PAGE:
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them everywhere (there are around 400,000 of them on the streets on any one day!), and when traffic is crowded (as it usually is) they?ˉre not much slower than anything else that moves.
Rickshaws are restricted from moving right across the city by traffic regulations and sheer distances, so you can usually travel only short distances, within a particular neighbourhood.
Prices are negotiated.
We find that Tk 10 per kilometre is normally about right.
Taxi Taxis are harder to find than CNGs.
There are two types of taxis on the roads of Dhaka.
The yellow Navana taxis are more spacious, have air-con and are usually cleaner than their black counterparts, but you pay for the difference.
Meters in yellow taxis clock more quickly and at a higher rate than the black taxis, but this is often irrelevant because, as with CNGs, most drivers are reluctant to use the meters.
Tempo Fast and cheap to use, tempos (large shared auto-rickshaws) are a convenient way to travel if you know where you?ˉre going, aren?ˉt carrying much luggage and don?ˉt mind rib-cage compression.
A trip from Gabtali bus stand to Farm Gate costs around Tk 10.
Tomtom Unashamedly touristy, horse-drawn carriages, or tomtoms, can still be found on the outskirts of Old Dhaka.
You?ˉll see them trotting along from the Gulistan Crossing down to Sadarghat (per person Tk 20), picking up whoever they can as they go.
Top of section Dhaka Division Includes ? Sonargaon Dhamrai Mymensingh Around Mymensingh Birisiri Around Birisiri Why Go? Enveloping the city of Dhaka, and including some destinations that make great day trips from the capital, Dhaka division stretches for more than 250km from south to north, reaching right up to the border with the Garo Hills in India.
It?ˉs a rural wonderland, comprising some 25,000 villages, and much of the region is given over to radiant rice paddies, filling your vision with more hues of green than you ever knew existed.
A smattering of wonderfully romantic, slowly decaying ruins also lends a historic air to the region, but it?ˉs the land in the far north of Dhaka division that has perhaps the greatest pull.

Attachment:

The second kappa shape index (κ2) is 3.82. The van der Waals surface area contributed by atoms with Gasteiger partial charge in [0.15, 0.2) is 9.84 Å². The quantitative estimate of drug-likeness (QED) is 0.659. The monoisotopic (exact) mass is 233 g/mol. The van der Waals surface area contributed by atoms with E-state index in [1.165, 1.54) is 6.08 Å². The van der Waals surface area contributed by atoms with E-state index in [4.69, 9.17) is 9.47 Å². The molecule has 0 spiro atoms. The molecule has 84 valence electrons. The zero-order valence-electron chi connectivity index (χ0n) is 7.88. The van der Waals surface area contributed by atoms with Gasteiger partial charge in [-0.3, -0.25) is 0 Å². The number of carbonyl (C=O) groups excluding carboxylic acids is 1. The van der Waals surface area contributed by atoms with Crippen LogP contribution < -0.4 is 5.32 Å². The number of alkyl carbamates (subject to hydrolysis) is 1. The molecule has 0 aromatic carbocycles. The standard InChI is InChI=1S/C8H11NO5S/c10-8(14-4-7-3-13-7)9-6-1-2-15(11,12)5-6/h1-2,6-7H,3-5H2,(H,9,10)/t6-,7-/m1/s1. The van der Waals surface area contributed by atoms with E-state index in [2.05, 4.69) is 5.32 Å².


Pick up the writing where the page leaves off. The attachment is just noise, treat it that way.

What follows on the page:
This is where glistening paddy fields give way to dappled forests, great rivers and hilly panoramas, and where the indigenous culture of the Garo people awaits the more adventurous traveller.
When to Go Oct¨CMar The dry season means off-the-beaten-track trips in the far north.
Jun/Jul Dhamrai has chariot-pulling during the Rath Jatra festival.
Jun¨CSep Monsoon brings boggy roads, but the landscape is a sight in itself.
Best Places for History ? Sonargaon ? Muktagacha ? Mymensingh Best Landscapes ? China Clay Hills ? Someswari River by Birisiri ? Sonargaon Dhaka Division Highlights Explore charmingly dilapidated ruined mansions, little-visited ancient mosques and a stunning rajbari-turned-museum in Bangladesh?ˉs one-time capital of Sonargaon (Click here ) Plug yourself into the Adivasi way of life at the remote forested village of Birisiri (Click here ) Hike, boat or ride a rickshaw to the small but stunning turquoise lake at the China Clay Hills (Click here ) Wander the old-town market streets and enjoy tree-shaded riverside walks in the laidback town of Mymensingh (Click here ) Meet the craftspeople at the unusual metalcraft workshops in the Hindu village of Dhamrai (Click here ) Examine the crumbling 300-year-old ruins of the once-magnificent rajbari at Muktagacha (Click here ) Sonargaon Sonargaon, or Golden City, was the eastern capital of Bengal at various times in history.
It slipped into decline when Muslim rulers decided to move their capital to Dhaka in the 17th century, and is now little more than a couple of villages with a scattering of ruins.